With the explosion of new craft breweries opening, the pool of skilled and trained brewers has diminished – and this seemingly easy to solve issue is crippling the entire beer industry…
Inexperienced brewers often do not push the style boundaries, are undisciplined and can consistently make a flawed product without any understanding. Industry expert, Michael Lewis discusses this topic in his article “Point of Brew: It’s time to educate the throngs of ‘craft’ brewers” and states, “…the need for brewers has vastly outstripped the available supply of those who actually know what they are doing; that problem eventually shows up in the products available.”
Opening a brewery is the new “cool thing” and I would advise that anyone who is interested in opening a brewery hire someone who has industry experience and proper training. A professional brewer will know more than you will (I promise) and they will help you make great tasting beer, avoid classic pitfalls and spending money unnecessarily.
I’m not saying that homebrewers have never made good beer. Of course, there are exceptions in the history of craft beer such as Sam Calagione who brewed all of Dogfish Head’s early beer a keg at a time. But we’ve grown up since using homebrew knowledge to fake it until we make decent beer.
But with a more educated consumer and increased competition, the margin of error is much smaller. If you are not getting an education or actually working in a functioning brewery before spearheading your own, you are insulting every brewer who strives to improve without taking shortcuts.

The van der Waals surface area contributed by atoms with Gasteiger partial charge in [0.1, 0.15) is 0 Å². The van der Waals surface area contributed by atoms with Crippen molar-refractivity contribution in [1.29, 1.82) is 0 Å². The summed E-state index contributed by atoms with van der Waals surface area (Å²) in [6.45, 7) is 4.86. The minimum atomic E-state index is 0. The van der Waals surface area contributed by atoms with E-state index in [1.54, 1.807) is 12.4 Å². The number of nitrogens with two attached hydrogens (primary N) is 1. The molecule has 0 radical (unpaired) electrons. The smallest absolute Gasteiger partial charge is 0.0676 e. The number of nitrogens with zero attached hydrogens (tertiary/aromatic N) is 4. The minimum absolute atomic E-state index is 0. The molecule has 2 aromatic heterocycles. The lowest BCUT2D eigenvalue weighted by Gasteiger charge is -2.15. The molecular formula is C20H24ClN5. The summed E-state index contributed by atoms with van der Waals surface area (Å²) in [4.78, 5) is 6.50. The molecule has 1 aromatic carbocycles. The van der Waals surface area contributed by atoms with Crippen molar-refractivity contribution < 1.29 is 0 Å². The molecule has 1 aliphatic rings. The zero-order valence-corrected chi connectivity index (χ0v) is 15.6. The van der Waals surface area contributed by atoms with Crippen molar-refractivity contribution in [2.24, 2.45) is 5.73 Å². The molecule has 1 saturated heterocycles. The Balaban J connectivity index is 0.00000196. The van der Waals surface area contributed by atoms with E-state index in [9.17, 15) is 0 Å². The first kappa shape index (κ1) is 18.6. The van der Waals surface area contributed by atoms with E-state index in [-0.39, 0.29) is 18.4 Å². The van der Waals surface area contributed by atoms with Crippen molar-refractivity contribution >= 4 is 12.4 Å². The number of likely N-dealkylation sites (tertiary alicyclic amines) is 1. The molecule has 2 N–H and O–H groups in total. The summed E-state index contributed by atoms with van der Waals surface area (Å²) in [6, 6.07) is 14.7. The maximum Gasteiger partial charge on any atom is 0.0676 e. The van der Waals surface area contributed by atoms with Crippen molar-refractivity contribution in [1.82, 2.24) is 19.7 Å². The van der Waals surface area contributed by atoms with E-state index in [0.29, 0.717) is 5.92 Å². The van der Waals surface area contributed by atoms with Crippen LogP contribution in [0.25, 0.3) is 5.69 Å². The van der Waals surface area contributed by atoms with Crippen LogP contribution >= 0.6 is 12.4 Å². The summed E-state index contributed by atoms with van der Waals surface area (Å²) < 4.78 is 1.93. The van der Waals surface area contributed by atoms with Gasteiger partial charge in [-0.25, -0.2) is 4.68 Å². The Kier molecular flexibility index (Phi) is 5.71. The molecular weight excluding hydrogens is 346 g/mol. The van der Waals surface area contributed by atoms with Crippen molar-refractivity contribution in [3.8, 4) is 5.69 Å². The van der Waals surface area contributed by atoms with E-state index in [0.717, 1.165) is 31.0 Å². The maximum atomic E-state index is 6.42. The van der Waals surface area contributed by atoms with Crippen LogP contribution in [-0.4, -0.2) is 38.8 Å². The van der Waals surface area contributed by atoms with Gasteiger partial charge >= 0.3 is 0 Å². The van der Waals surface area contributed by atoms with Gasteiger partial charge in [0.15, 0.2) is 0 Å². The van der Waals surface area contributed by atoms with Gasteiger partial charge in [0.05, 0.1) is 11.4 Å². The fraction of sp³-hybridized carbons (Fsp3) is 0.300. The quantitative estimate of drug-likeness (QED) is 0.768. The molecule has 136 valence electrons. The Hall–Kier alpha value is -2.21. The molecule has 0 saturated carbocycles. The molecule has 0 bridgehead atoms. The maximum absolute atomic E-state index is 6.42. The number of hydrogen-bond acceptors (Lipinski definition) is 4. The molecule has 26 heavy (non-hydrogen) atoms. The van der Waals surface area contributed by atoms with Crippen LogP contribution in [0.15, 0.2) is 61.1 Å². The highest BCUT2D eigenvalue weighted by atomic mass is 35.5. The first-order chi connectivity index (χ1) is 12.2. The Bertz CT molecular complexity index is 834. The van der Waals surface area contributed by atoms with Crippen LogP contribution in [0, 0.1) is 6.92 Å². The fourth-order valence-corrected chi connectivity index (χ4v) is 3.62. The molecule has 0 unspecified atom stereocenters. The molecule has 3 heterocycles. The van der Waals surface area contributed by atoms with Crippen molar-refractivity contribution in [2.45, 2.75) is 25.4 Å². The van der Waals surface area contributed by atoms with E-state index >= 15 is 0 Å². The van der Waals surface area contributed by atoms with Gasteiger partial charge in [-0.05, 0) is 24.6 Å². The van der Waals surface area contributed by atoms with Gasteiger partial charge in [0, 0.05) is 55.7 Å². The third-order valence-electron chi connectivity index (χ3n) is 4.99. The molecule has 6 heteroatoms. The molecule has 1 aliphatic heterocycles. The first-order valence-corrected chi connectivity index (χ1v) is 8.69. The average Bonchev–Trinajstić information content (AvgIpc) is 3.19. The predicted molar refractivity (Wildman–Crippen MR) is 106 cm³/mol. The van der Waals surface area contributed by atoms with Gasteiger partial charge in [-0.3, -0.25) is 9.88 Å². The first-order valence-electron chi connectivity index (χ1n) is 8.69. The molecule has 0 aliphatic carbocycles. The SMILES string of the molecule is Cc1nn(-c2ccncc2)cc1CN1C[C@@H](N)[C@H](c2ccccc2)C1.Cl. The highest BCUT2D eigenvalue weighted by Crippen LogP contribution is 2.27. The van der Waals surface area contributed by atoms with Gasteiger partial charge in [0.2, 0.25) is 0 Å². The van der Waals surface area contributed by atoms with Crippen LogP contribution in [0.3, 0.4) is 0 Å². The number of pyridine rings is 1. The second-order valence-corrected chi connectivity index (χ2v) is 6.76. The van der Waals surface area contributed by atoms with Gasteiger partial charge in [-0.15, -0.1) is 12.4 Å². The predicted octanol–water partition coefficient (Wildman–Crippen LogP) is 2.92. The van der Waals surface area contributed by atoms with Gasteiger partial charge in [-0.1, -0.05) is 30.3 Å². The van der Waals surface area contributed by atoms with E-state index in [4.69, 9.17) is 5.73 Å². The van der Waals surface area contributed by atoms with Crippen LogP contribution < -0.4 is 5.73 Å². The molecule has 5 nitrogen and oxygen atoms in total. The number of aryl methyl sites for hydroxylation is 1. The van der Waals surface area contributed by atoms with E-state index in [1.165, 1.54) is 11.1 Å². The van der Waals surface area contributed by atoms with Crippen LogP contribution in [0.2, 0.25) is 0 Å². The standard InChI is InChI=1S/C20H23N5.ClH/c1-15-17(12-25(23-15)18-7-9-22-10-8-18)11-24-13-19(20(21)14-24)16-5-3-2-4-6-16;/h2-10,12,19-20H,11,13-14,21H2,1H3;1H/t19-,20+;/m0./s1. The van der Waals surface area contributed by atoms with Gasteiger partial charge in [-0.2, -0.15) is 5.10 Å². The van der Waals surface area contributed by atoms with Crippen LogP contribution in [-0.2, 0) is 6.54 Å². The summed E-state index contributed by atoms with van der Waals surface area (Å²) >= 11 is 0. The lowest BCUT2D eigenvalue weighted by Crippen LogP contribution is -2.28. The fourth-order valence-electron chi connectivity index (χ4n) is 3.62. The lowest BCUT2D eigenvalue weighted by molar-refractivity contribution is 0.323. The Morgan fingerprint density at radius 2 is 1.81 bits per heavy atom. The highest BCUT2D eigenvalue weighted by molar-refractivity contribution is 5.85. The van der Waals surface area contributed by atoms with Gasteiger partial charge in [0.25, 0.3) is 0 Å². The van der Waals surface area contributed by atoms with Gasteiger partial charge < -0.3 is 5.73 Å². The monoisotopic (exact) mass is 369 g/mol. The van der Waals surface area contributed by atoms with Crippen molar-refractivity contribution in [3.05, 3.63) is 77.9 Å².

Brewing school isn’t for everyone, but since every brewing operation has its own methods of operating, I think that it will give a different perspective to apply what you learn on the job instead of simply taking a brewer’s word for it. Many times, the individual for whom you are working does not know why they do something.
At the very least you should take the time to properly train your palate to understand off flavors…
I have tasted flawed beers at many breweries and either that head brewer is unaware that there is anything wrong (which is inexcusable) or does not understand how to properly fix the problem.
Michael Lewis further describes that “this challenge is even affecting the big national breweries because experienced and knowledgeable brewers are leaving for opportunities in the craft segment.” This issue is something big beer, craft beer and consumers can all agree on and work to solve together.
Additionally, if the industry continues to support uneducated and untrained brewers, it will further depress the small salaries brewers are now paid. The market place will be flooded with unskilled workers forcing down starting wages and drive would-be skilled labor into other fields and industries.
I have worked alongside almost exclusively college graduates on the brewery floor, most with additional brewery school training and even some with master’s degrees and previous experience. A starting salary of $15-18/hour is not close to what brewers of that background deserve – so imagine what will happen if unskilled workers flood the market.
Without educated and well-trained brewers there is a severe lack of innovation because brewers are too focused on getting past the basic understanding of what it takes to make good quality beer.
As an industry, we will continue to make the same mistakes over and over and with all the knowledge trained and experienced brewers have, there is no excuse for not taking the time to educate and apply…It is truly an investment for your future and the future of the industry.
Originally Published Jan. 11, 2016